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Response to rug (Reply #9)

Fri Aug 5, 2016, 10:00 PM

10. Not seeing any of that in the video...

The political party analogy was to show how society would think that is wrong, but doesn't for religion. It's showing a double standard. The child abduction story was specifically refuting how just because parents believe they are doing what's best, doesn't mean it's moral or right, not implying children taught religion will be nailed to a shed. You're being more than intentionally obtuse.

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Response to MellowDem (Reply #10)

Sun Aug 7, 2016, 12:29 PM

11. "you're being more than intentionally obtuse."

Bingo.

When defending religion from criticism, anything goes.

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Response to cleanhippie (Reply #11)

Sun Aug 7, 2016, 03:16 PM

14. I think you know as much about criticism by critical thinking as you do about religion.

 

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Response to MellowDem (Reply #10)

Sun Aug 7, 2016, 03:15 PM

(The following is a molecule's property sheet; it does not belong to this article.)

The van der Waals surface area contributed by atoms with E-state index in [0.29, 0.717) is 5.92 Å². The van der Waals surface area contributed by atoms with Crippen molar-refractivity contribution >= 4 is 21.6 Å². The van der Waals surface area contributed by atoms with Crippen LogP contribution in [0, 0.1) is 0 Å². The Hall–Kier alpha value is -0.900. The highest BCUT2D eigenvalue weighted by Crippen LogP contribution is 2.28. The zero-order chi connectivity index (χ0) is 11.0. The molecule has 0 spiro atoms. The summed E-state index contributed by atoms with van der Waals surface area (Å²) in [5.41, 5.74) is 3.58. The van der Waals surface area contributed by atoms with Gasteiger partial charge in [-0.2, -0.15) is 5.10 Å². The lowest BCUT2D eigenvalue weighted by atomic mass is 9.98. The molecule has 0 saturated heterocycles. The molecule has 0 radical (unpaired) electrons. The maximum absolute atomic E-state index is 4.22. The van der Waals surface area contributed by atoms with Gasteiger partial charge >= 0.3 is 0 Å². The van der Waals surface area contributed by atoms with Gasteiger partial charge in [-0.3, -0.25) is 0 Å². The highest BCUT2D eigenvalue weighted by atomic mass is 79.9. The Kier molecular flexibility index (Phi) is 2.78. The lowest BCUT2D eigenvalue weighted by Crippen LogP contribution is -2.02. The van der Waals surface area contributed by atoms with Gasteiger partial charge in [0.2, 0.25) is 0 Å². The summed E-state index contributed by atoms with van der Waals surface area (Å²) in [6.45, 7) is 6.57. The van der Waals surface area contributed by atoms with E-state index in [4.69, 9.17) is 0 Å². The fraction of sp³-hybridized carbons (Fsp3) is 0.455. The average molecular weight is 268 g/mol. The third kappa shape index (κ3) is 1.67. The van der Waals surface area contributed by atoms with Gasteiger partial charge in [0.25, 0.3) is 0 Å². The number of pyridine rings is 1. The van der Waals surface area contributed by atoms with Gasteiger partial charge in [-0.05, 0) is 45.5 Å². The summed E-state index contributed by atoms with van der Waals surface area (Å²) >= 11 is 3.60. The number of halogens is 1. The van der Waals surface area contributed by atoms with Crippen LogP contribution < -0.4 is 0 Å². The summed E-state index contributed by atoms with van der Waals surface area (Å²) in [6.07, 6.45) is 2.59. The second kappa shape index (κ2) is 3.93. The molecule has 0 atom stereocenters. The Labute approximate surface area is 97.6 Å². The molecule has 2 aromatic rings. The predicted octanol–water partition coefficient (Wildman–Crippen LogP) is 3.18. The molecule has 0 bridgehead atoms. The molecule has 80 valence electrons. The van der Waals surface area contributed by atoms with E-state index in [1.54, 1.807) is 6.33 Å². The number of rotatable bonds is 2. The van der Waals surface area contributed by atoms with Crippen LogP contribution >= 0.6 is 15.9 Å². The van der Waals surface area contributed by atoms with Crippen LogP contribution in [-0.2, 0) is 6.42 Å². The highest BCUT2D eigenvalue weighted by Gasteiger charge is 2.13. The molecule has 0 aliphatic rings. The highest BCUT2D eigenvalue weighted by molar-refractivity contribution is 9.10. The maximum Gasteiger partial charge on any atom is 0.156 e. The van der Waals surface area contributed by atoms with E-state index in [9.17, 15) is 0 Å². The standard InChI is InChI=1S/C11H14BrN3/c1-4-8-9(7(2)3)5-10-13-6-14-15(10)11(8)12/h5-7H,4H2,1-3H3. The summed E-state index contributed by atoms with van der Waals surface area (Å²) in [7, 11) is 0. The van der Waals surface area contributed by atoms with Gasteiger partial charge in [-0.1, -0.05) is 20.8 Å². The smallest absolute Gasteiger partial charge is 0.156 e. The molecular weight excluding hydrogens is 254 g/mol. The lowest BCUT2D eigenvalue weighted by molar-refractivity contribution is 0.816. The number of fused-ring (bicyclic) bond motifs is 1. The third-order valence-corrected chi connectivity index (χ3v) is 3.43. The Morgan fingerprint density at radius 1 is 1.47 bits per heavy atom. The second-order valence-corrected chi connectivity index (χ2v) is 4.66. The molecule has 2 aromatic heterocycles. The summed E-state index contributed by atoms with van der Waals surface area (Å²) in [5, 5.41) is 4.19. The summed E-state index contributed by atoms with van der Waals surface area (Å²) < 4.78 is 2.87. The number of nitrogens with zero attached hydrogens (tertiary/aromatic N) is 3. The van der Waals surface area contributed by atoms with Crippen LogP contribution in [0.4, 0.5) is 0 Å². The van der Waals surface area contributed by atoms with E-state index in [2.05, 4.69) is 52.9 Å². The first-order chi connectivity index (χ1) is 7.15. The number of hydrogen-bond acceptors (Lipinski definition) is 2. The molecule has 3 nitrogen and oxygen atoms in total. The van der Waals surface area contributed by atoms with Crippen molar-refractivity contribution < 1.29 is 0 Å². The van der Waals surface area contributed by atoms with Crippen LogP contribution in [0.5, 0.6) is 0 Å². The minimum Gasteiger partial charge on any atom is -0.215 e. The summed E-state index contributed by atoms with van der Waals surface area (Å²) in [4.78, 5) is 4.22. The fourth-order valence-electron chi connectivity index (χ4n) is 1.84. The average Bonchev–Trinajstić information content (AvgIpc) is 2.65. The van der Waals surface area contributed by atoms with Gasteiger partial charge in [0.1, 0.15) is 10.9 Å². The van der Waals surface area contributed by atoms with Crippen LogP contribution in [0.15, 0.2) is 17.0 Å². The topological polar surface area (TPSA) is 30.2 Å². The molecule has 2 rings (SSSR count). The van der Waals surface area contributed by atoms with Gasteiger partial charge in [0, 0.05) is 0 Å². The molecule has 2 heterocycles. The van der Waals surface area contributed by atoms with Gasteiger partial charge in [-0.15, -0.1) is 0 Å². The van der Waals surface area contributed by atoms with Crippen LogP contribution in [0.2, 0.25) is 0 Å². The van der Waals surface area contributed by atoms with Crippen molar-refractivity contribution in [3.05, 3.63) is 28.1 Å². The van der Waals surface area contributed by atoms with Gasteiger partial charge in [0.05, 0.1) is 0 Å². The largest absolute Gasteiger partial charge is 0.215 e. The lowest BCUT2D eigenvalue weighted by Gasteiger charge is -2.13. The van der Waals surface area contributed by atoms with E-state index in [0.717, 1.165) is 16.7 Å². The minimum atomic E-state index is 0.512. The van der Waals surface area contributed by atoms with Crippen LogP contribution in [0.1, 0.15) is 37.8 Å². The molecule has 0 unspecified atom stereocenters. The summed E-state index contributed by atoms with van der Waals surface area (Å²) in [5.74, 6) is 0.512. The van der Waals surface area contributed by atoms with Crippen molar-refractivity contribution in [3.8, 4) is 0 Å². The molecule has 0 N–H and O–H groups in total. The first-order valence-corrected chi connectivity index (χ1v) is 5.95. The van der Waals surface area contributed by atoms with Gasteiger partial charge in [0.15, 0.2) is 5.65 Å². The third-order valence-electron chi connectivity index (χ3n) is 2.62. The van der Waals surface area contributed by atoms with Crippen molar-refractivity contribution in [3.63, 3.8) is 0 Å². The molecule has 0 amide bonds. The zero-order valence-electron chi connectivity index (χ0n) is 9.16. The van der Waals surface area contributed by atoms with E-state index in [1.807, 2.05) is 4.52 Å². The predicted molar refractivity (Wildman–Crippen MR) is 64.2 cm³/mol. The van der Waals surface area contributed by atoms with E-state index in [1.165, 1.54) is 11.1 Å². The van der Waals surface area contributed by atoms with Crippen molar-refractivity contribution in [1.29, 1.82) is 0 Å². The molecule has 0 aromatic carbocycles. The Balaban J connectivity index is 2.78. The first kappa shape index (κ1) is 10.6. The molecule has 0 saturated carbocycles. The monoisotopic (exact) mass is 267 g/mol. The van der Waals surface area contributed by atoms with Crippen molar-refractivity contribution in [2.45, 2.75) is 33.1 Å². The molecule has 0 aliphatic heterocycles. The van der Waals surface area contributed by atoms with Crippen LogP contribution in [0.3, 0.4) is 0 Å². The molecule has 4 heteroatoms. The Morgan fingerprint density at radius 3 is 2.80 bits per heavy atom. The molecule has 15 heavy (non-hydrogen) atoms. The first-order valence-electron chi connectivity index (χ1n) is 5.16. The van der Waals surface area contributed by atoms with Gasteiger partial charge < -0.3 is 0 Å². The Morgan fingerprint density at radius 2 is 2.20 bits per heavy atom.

13. I know what it purports to say but it's really stretching to support it.

 

Watch it again, maybe this time with some critical thinking.

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Response to MellowDem (Original post)

Sun Aug 7, 2016, 01:38 PM

12. Quelle horreur!

A man, coming from Jerusalem towards Jericho, fell among thieves, who robbed and wounded him and left him for dead. And a priest came along the same road and, seeing him, passed by. And also a deacon on the road, when he saw him, passed by. But a Samaritan, coming by, saw him, and took pity; bound and dressed his wounds; and carried him to a hostel and nursed him. And the next day, he paid the innkeeper, saying, Take care of him, and whatever it more costs I will repay you, when I return. Who of these three, do you think, was neighbor to that man who fell among the thieves?

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Response to struggle4progress (Reply #12)

Sun Aug 7, 2016, 03:42 PM

15. moot question